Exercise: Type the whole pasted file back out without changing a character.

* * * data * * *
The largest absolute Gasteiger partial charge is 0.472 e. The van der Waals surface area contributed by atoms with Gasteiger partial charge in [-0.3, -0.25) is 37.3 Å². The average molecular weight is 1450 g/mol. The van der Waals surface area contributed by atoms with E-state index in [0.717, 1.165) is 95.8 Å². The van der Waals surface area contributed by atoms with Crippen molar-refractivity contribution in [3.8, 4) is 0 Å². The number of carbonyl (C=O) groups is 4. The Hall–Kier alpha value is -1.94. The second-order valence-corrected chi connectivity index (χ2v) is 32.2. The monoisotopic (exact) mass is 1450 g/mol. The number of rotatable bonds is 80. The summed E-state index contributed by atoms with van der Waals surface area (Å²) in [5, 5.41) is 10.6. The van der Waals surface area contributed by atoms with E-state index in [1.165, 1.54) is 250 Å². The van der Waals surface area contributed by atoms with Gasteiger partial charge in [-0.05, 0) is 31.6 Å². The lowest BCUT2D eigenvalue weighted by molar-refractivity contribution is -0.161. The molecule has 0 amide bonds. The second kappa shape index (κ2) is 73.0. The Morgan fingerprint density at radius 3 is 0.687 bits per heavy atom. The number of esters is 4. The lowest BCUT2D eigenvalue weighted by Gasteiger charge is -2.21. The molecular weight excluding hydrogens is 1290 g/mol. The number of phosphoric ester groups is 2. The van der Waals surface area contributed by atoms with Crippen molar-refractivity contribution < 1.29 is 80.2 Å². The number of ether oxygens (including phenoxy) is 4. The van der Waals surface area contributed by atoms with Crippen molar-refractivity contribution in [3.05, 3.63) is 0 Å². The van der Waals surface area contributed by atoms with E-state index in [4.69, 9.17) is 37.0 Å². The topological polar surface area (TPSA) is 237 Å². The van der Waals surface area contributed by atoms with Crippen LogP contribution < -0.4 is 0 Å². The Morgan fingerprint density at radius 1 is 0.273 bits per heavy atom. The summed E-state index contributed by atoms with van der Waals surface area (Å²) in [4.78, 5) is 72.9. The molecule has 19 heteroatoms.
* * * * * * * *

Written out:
The largest absolute Gasteiger partial charge is 0.472 e. The van der Waals surface area contributed by atoms with Gasteiger partial charge in [-0.3, -0.25) is 37.3 Å². The average molecular weight is 1450 g/mol. The van der Waals surface area contributed by atoms with E-state index in [0.717, 1.165) is 95.8 Å². The van der Waals surface area contributed by atoms with Crippen molar-refractivity contribution in [3.8, 4) is 0 Å². The number of carbonyl (C=O) groups is 4. The Hall–Kier alpha value is -1.94. The second-order valence-corrected chi connectivity index (χ2v) is 32.2. The monoisotopic (exact) mass is 1450 g/mol. The number of rotatable bonds is 80. The summed E-state index contributed by atoms with van der Waals surface area (Å²) in [5, 5.41) is 10.6. The van der Waals surface area contributed by atoms with E-state index in [1.165, 1.54) is 250 Å². The van der Waals surface area contributed by atoms with Gasteiger partial charge in [-0.05, 0) is 31.6 Å². The lowest BCUT2D eigenvalue weighted by molar-refractivity contribution is -0.161. The molecule has 0 amide bonds. The second kappa shape index (κ2) is 73.0. The Morgan fingerprint density at radius 3 is 0.687 bits per heavy atom. The number of esters is 4. The lowest BCUT2D eigenvalue weighted by Gasteiger charge is -2.21. The molecular weight excluding hydrogens is 1290 g/mol. The number of phosphoric ester groups is 2. The van der Waals surface area contributed by atoms with Crippen molar-refractivity contribution < 1.29 is 80.2 Å². The number of ether oxygens (including phenoxy) is 4. The van der Waals surface area contributed by atoms with Crippen molar-refractivity contribution in [3.05, 3.63) is 0 Å². The van der Waals surface area contributed by atoms with E-state index in [4.69, 9.17) is 37.0 Å². The topological polar surface area (TPSA) is 237 Å². The van der Waals surface area contributed by atoms with Crippen LogP contribution < -0.4 is 0 Å². The Morgan fingerprint density at radius 1 is 0.273 bits per heavy atom. The summed E-state index contributed by atoms with van der Waals surface area (Å²) in [4.78, 5) is 72.9. The molecule has 19 heteroatoms.